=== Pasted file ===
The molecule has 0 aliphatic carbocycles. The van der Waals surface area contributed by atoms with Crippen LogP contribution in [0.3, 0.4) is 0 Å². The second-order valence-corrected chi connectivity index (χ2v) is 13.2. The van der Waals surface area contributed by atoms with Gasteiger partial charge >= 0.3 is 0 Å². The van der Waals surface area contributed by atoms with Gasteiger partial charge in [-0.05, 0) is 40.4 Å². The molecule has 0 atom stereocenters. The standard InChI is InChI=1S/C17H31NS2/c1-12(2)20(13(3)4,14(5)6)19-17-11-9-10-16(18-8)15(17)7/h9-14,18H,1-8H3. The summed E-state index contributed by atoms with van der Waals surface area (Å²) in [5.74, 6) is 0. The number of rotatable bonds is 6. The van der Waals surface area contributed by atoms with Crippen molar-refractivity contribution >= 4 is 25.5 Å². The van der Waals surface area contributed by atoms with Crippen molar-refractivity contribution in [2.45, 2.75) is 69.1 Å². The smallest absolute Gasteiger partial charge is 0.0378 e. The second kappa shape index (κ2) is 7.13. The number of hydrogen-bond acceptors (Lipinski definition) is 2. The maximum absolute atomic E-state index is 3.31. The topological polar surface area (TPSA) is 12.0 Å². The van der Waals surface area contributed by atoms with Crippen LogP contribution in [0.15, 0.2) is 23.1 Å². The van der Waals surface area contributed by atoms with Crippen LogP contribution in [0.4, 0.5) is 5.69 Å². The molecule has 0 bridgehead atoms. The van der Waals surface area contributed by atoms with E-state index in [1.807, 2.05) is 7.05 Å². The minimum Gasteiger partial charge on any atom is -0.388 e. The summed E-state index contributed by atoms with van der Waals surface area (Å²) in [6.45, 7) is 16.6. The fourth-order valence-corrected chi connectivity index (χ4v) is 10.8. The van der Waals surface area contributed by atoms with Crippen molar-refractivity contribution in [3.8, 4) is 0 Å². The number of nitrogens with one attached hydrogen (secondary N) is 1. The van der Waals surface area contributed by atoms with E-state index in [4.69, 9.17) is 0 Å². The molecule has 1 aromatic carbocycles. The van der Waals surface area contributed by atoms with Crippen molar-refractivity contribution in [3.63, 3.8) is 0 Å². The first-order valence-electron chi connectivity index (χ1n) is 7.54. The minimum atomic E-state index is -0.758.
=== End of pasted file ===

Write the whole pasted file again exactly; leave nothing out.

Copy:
The molecule has 0 aliphatic carbocycles. The van der Waals surface area contributed by atoms with Crippen LogP contribution in [0.3, 0.4) is 0 Å². The second-order valence-corrected chi connectivity index (χ2v) is 13.2. The van der Waals surface area contributed by atoms with Gasteiger partial charge >= 0.3 is 0 Å². The van der Waals surface area contributed by atoms with Gasteiger partial charge in [-0.05, 0) is 40.4 Å². The molecule has 0 atom stereocenters. The standard InChI is InChI=1S/C17H31NS2/c1-12(2)20(13(3)4,14(5)6)19-17-11-9-10-16(18-8)15(17)7/h9-14,18H,1-8H3. The summed E-state index contributed by atoms with van der Waals surface area (Å²) in [5.74, 6) is 0. The number of rotatable bonds is 6. The van der Waals surface area contributed by atoms with Crippen molar-refractivity contribution >= 4 is 25.5 Å². The van der Waals surface area contributed by atoms with Crippen molar-refractivity contribution in [2.45, 2.75) is 69.1 Å². The smallest absolute Gasteiger partial charge is 0.0378 e. The second kappa shape index (κ2) is 7.13. The number of hydrogen-bond acceptors (Lipinski definition) is 2. The maximum absolute atomic E-state index is 3.31. The topological polar surface area (TPSA) is 12.0 Å². The van der Waals surface area contributed by atoms with Crippen LogP contribution in [0.15, 0.2) is 23.1 Å². The van der Waals surface area contributed by atoms with Crippen LogP contribution in [0.4, 0.5) is 5.69 Å². The molecule has 0 bridgehead atoms. The van der Waals surface area contributed by atoms with E-state index in [1.807, 2.05) is 7.05 Å². The minimum Gasteiger partial charge on any atom is -0.388 e. The summed E-state index contributed by atoms with van der Waals surface area (Å²) in [6.45, 7) is 16.6. The fourth-order valence-corrected chi connectivity index (χ4v) is 10.8. The van der Waals surface area contributed by atoms with Crippen molar-refractivity contribution in [3.8, 4) is 0 Å². The number of nitrogens with one attached hydrogen (secondary N) is 1. The van der Waals surface area contributed by atoms with E-state index in [4.69, 9.17) is 0 Å². The molecule has 1 aromatic carbocycles. The van der Waals surface area contributed by atoms with Crippen molar-refractivity contribution in [3.63, 3.8) is 0 Å². The first-order valence-electron chi connectivity index (χ1n) is 7.54. The minimum atomic E-state index is -0.758.